This performance was a fresh, meaty steak awaiting the appetite of music critics who would not hold back from ravaging the overbearing timbre or its lacklustre energy. Despite this, the prominent viewer awkwardness lay elsewhere in the planes of something far less complex that lingers beneath not just a critic but a music lover’s nose: the meaning behind the song.

“It ain’t me”, Fogerty proclaims in this 1969 rock epic and immediately grabs the attention of a whole fervent generation. Though the song became a massive anthem for anti-war campaigning, it has always conveyed something more than that. It was more of an evocative symbol of a counterculture’s objection to U.S military involvement in Vietnam. A chance to unite and defend the troops in an attempt to protect those who were mainly of lower and working classes from fighting in a war that very few had a clear understanding of.

It’s not a song that is so much anti-war as it is anti-classist, criticising the system and political policies within the war: “The way I feel is we should make darn sure that when we’re going to have a war when we’re going to send our troops, it better be for a very good reason,” Fogerty explains in an interview with journalist, Dan Rather in 2016.

In the earlier years of America’s intervention in the Vietnam war, a vast majority of the nation whose support silenced the minority of those who questioned it. Still, as the decade progressed, voices of the quiet grew louder and, by the end, almost deafening. The nation began to lose faith in a victory, and with this came rising tensions and uncertainty as half a million troops stormed the jungles, from only a few thousand in the years previous.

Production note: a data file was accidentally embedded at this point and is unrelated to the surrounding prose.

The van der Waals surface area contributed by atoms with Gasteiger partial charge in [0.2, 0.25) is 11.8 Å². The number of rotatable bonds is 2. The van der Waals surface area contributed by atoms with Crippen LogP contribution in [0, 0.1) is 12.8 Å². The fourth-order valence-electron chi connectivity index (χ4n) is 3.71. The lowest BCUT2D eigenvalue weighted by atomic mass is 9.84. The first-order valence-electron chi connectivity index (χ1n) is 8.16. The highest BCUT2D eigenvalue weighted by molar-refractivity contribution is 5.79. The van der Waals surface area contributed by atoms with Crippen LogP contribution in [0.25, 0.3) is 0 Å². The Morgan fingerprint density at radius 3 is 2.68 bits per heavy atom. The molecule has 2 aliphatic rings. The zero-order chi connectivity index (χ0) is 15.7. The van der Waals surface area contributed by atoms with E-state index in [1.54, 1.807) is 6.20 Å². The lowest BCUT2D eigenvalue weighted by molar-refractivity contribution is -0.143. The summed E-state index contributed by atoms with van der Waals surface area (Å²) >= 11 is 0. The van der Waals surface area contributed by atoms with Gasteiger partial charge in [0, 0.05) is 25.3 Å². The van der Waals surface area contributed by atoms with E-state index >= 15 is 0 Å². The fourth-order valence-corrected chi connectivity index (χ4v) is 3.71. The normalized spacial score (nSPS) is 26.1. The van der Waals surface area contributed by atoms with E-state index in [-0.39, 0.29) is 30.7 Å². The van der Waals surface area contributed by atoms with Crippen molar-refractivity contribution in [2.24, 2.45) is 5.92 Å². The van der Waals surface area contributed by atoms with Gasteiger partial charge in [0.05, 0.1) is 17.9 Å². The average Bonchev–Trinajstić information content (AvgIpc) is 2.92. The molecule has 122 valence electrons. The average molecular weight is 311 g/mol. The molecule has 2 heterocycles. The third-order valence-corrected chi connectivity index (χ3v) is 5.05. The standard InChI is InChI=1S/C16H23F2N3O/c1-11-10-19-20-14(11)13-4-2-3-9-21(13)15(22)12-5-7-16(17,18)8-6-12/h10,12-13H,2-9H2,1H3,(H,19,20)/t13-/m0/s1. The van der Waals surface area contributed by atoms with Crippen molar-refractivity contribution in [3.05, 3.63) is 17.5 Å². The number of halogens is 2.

It’s important to note that anti-war sentiment— although existing throughout the entire decade— had reached new heights in the later years, with the challenging of American tradition from university students and hippies forming a significant, youth- based movement. Despite this, in a speech on November 3rd 1969, Nixon declared that there was “a great silent majority” of people in support of the war and proceeded to call critics “unpatriotic elitists”. This ignited a flame in Creedence’s frontman, Fogerty, and in poetic retaliation, ‘Fortunate Son’ came to be— amplifying the voices of the many, not the few.

“It was written during the Nixon era, and well, let’s say I was very non-supportive of Mr Nixon,” Fogerty told Rolling Stone Magazine in 1993. “…the whole idea of being born wealthy or being born powerful seemed to be really coming to the fore in the late-sixties confrontation of cultures.” As a former military man himself, Fogerty’s anthem really insisted on highlighting the divide between rich and poor. War to the elite was merely a concept that they were willing to support, yet lower classes had to suffer the consequences of elitist decisions.

Fogerty’s irrepressible, raspy vocals against the backdrop of the tinny yet powerful guitar riff declaring sentiments that meant not only to him but to a whole generation makes it incredibly difficult to believe that the song was written in just 20 minutes. Yet, he claims that the thought process had been going on for a long time: “I didn’t know it would start, ‘Some folks are born…’— that came from nowhere. But the thought process had been going on for a long time.” He noted in his 2015 biography, titled after the very same song.